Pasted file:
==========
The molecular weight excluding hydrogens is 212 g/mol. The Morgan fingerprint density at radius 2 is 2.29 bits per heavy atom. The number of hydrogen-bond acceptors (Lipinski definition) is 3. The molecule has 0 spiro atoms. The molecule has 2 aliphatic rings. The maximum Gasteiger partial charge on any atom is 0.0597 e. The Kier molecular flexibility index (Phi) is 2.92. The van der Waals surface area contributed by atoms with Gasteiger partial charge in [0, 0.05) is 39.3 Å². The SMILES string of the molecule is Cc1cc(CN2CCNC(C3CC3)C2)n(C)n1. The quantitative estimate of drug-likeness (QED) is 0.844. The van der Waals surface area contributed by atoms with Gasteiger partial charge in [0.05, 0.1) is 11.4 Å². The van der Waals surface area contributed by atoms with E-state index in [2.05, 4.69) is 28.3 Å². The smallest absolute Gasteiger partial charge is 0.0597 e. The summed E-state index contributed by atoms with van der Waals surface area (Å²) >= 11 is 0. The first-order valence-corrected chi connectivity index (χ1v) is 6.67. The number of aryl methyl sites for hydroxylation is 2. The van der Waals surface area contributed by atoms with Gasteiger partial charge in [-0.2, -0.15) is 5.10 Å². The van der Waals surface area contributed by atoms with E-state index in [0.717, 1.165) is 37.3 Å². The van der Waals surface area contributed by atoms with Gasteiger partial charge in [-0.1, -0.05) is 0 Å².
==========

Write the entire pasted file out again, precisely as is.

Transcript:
The molecular weight excluding hydrogens is 212 g/mol. The Morgan fingerprint density at radius 2 is 2.29 bits per heavy atom. The number of hydrogen-bond acceptors (Lipinski definition) is 3. The molecule has 0 spiro atoms. The molecule has 2 aliphatic rings. The maximum Gasteiger partial charge on any atom is 0.0597 e. The Kier molecular flexibility index (Phi) is 2.92. The van der Waals surface area contributed by atoms with Gasteiger partial charge in [0, 0.05) is 39.3 Å². The SMILES string of the molecule is Cc1cc(CN2CCNC(C3CC3)C2)n(C)n1. The quantitative estimate of drug-likeness (QED) is 0.844. The van der Waals surface area contributed by atoms with Gasteiger partial charge in [0.05, 0.1) is 11.4 Å². The van der Waals surface area contributed by atoms with E-state index in [2.05, 4.69) is 28.3 Å². The smallest absolute Gasteiger partial charge is 0.0597 e. The summed E-state index contributed by atoms with van der Waals surface area (Å²) >= 11 is 0. The first-order valence-corrected chi connectivity index (χ1v) is 6.67. The number of aryl methyl sites for hydroxylation is 2. The van der Waals surface area contributed by atoms with Gasteiger partial charge in [-0.2, -0.15) is 5.10 Å². The van der Waals surface area contributed by atoms with E-state index in [0.717, 1.165) is 37.3 Å². The van der Waals surface area contributed by atoms with Gasteiger partial charge in [-0.1, -0.05) is 0 Å².